K Light Flat impressions


Senior Member
I recently acquired this flat ride (used). I know that flats in general are a bit anachronistic and not for everyone's needs, but I really enjoy having this around.

For the record, I'm relatively inexperienced as a drummer, and not gigging (on drums), though I've been playing music for three decades. I also have a small room in which to practice, and I'm not playing any heavy rock. Mostly my efforts are focused on lots of rudiments (on a pad) and playing varied components of the kit assembled in different configurations to avoid dependency on any single set-up, and to help me explore each component (and limb) more fully. I jam along with various blues, country, rock, and jazzy groove-rock stuff. (Think JJ Cale). Once a month or so I play with others at jams and parties, etc. So, on to the pie:

Out of the few flats I was actually able to try in person, this one had a particular "sweetness" off the stick that appealed to me, and I like the balance of sounds that it provides. The wood is not lost ever, no matter where you strike the cymbal. This is a relatively QUIET cymbal, so that would present limitations for alot of drummers, yet opens some doors for certain applications.

Something I really like is the quality of SWIRL in the wash when riding her steady. It reminds me of that classic MXR phase-shifter effect guitarists explored in the rock idiom thirty years ago. Its very musical, and never eclipses the stick attack.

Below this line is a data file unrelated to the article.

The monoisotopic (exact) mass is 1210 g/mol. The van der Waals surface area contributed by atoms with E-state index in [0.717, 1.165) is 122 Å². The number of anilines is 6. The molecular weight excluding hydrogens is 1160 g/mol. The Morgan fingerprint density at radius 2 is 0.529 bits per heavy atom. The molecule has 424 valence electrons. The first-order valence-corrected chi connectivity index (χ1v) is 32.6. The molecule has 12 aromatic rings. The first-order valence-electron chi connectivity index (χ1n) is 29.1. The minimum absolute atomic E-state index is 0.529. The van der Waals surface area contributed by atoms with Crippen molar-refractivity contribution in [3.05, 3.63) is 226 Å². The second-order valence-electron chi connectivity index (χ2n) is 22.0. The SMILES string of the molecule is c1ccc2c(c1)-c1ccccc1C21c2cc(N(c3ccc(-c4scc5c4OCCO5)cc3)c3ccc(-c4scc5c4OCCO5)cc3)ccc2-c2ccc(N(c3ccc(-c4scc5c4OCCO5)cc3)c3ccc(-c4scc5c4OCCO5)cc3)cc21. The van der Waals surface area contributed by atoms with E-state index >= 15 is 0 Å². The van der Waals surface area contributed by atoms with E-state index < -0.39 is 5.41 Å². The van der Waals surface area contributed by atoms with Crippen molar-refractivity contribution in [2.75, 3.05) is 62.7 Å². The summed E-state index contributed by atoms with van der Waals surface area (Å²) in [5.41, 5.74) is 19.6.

Another really cool aspect of the cymbal's response are the variations in tone achievable based on where one strikes the cymbal. Close to the center, the wash is squelched somewhat, the wood sound steps up, and a peculiar "bell choir" chime emerges in the mix. Think of notch-filtering out the high highs, and high mids, and showcasing the lower highs.

Moving out from the center, the wash response begins to develop, and the frequency spectrum broadens supported by the stick sound, and supporting the "choir bell" sound mentioned before. In the middle third of the pie, the "sweetness" of the stick attack really begins to speak.

Further out toward the edge, the lower tones become more assertive, and there's a "chinese gong" character in the sustain. The woodiness from the stick moves toward the "thud", less sharp and singing if you will. This effect remains very musical.

Crashes are soft, though full on the bottom, and of very short duration.

My hats are 13" Ks, and I usually use a 16" Dream Bliss crash. I also use a 20" K ride for most applications, and have a couple of other pies mixed in and out from time to time.